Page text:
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Since when did the number of the scale determine my success

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As someone living with obesity, I have experienced my fair share of weight bias and discrimination. Healthcare seems to be an environment where this treatment happens a lot, and is something I am passionate about making a difference in, not only for myself but for others as well. Several years ago, I got involved with Obesity Canada and their Public Engagement Committee. I learned that obesity is a chronic disease that is not well understood, even within healthcare as the majority of health professionals are not given adequate training on the disease. 

How can we expect them to help if it is not something they learn about?   

Over the years, I have advocated for improved access to care and to be treated with the same respect and dignity as anyone else. I was recently asked by Obesity Canada to participate in a training program for physicians. The Academy for Science and Continuing Education in Diabetes and Obesity (ASCEND) is a CME-accredited programme designed to improve the care of people with diabetes and obesity through interactive training. In this case, I was asked to participate in a mock clinical intake. The main focus was to demonstrate how to properly, and respectfully, interact with people coming into a weight management clinic. 

I believe this type of training is really important for physicians and other healthcare providers to be exposed to as it can help create a safe and comfortable environment and communication that will help address some of that weight bias and stigma we, as people living with obesity, have come to expect from healthcare. I only wish more doctors would be exposed to these learning opportunities. 

The mock intake went well, but the question and answer period that followed reinforced why this training is so needed. It was clear that even in this small controlled environment, during an obesity training session, there was still a lack of understanding of the disease and a bias that influences how people view and interact with us as patients. My personal success, as a person with excess weight, was brought into question and without context or history. My appearance influenced my credibility and perceived truthfulness with some healthcare professionals – A clear example of weight bias. I have lost a significant amount of weight and have been working on managing obesity for many years, however, I still live in a larger body. I was asked why I am still the size that I am, as if my obesity treatments have not been successful. I was questioned about if I was in fact doing all the right things (diet and exercise) to manage my obesity. These behaviours were the focus, not the actual chronic disease. I wonder if there are any other chronic diseases that place so much responsibility and focus on individual behaviour.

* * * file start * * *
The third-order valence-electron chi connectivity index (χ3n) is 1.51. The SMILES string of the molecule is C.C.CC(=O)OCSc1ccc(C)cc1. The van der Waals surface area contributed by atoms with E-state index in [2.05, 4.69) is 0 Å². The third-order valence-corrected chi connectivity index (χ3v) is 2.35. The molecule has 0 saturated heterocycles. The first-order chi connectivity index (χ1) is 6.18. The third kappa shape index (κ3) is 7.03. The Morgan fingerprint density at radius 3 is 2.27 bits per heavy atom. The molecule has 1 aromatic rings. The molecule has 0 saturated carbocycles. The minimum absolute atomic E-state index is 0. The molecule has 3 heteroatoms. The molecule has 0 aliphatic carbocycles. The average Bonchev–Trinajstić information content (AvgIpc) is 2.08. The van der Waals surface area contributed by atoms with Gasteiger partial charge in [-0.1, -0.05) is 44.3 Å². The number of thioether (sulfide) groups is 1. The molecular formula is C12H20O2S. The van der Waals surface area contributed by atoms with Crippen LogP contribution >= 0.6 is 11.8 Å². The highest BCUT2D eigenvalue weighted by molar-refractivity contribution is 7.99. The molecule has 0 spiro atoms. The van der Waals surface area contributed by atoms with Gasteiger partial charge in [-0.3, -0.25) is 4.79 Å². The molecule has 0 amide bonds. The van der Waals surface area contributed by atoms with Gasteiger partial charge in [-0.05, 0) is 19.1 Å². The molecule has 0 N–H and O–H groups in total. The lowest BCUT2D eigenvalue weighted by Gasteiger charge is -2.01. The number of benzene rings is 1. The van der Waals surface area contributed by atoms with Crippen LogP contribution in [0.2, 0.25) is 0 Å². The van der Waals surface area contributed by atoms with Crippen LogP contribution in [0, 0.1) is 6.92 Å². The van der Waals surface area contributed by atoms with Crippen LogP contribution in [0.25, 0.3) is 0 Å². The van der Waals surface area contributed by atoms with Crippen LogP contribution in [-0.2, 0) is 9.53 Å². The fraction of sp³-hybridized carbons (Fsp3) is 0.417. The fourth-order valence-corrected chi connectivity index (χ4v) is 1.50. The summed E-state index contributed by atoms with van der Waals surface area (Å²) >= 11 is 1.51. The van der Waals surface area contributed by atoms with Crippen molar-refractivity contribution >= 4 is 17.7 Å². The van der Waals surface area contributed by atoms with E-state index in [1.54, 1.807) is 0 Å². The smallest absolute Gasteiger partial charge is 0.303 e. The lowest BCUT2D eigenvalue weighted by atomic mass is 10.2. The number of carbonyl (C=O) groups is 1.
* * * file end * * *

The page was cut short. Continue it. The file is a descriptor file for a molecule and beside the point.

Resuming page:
Obesity is a complex chronic disease, not just a simple equation of eating less and moving more (Health Canada declared Obesity as a chronic disease in 2015) and it requires lifelong treatment. 12 years after bariatric surgery, I am continuing to treat and manage my disease.  

When trying to respond, I made a joke that it all started when I met my husband five years ago. A time where I didn’t eat the best. In reality, there are many factors which influence my weight. Our bodies actively resist weight loss and will work to make us gain weight when we lose, this is a biological response that is not under our control. Remember obesity is a chronic disease. We also need to recognize that our behaviours that we are so focused on as the solution are influenced by a lot of things, like that biological response (hormones), our environment, and psychological influences as well. The death of my brother was a very traumatic event that took me to a dark place and certainly played a role in this complex equation.  

Even with that, who says I’m not a success? Who, or what is success measured by? Yes, I have regained some of my weight since surgery, but I am still 70lbs down from my highest – A clinically significant success by any measure.  I live a full life as a respite provider, caring for people with special needs/abilities, and have a side-hustle that provides additional income.. Advocating for people with excess weight is another passion of mine as I believe the number on the scale will never determine the success of a person. Finally, I have an amazing husband by my side that doesn’t compare my success to my weight. 

Since getting involved with Obesity Canada, I have learned so much about this chronic disease. The information from the Canadian Obesity Clinical Practice Guidelines has empowered me to be able to speak up against weight bias and has allowed me to be a part of the change that is so needed. From helping to educate health professionals (check out Obesity Canada’s professional education opportunities), to ensuring there is positive imagery and representation of people living with obesity through the Obesity Canada Image Bank, to getting involved in the OC-Connect community, I am passionate about being a changemaker.  

I have so many successes besides the number on the scale… What are yours?

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The post Since when did the number of the scale determine my success appeared first on Obesity Canada.



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